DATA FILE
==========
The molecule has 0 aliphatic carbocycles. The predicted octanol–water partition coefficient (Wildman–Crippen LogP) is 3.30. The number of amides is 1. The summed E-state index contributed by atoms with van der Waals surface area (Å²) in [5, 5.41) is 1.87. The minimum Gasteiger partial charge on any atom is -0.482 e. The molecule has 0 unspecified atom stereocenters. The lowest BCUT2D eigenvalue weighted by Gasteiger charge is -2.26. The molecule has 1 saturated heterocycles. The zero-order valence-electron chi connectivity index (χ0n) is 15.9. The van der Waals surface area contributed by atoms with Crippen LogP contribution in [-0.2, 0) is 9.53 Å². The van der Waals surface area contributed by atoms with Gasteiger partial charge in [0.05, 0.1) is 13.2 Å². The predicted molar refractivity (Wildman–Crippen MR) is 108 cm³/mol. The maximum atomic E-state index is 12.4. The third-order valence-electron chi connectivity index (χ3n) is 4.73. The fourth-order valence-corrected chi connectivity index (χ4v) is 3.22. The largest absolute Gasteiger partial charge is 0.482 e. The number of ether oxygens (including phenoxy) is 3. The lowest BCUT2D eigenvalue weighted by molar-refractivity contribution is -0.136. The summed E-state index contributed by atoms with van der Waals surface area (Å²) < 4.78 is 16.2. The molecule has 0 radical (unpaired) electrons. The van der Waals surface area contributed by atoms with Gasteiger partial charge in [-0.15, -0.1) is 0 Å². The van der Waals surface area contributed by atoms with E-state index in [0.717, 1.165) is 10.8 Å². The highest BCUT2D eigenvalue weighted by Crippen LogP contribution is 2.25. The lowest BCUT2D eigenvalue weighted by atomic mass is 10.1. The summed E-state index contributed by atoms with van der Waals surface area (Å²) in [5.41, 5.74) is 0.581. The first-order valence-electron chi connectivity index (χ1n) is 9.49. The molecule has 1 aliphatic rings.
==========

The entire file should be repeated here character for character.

The molecule has 0 aliphatic carbocycles. The predicted octanol–water partition coefficient (Wildman–Crippen LogP) is 3.30. The number of amides is 1. The summed E-state index contributed by atoms with van der Waals surface area (Å²) in [5, 5.41) is 1.87. The minimum Gasteiger partial charge on any atom is -0.482 e. The molecule has 0 unspecified atom stereocenters. The lowest BCUT2D eigenvalue weighted by Gasteiger charge is -2.26. The molecule has 1 saturated heterocycles. The zero-order valence-electron chi connectivity index (χ0n) is 15.9. The van der Waals surface area contributed by atoms with Crippen LogP contribution in [-0.2, 0) is 9.53 Å². The van der Waals surface area contributed by atoms with Gasteiger partial charge in [0.05, 0.1) is 13.2 Å². The predicted molar refractivity (Wildman–Crippen MR) is 108 cm³/mol. The maximum atomic E-state index is 12.4. The third-order valence-electron chi connectivity index (χ3n) is 4.73. The fourth-order valence-corrected chi connectivity index (χ4v) is 3.22. The largest absolute Gasteiger partial charge is 0.482 e. The number of ether oxygens (including phenoxy) is 3. The lowest BCUT2D eigenvalue weighted by molar-refractivity contribution is -0.136. The summed E-state index contributed by atoms with van der Waals surface area (Å²) < 4.78 is 16.2. The molecule has 0 radical (unpaired) electrons. The van der Waals surface area contributed by atoms with Gasteiger partial charge in [-0.15, -0.1) is 0 Å². The van der Waals surface area contributed by atoms with E-state index in [0.717, 1.165) is 10.8 Å². The highest BCUT2D eigenvalue weighted by Crippen LogP contribution is 2.25. The lowest BCUT2D eigenvalue weighted by atomic mass is 10.1. The summed E-state index contributed by atoms with van der Waals surface area (Å²) in [5.41, 5.74) is 0.581. The first-order valence-electron chi connectivity index (χ1n) is 9.49. The molecule has 1 aliphatic rings.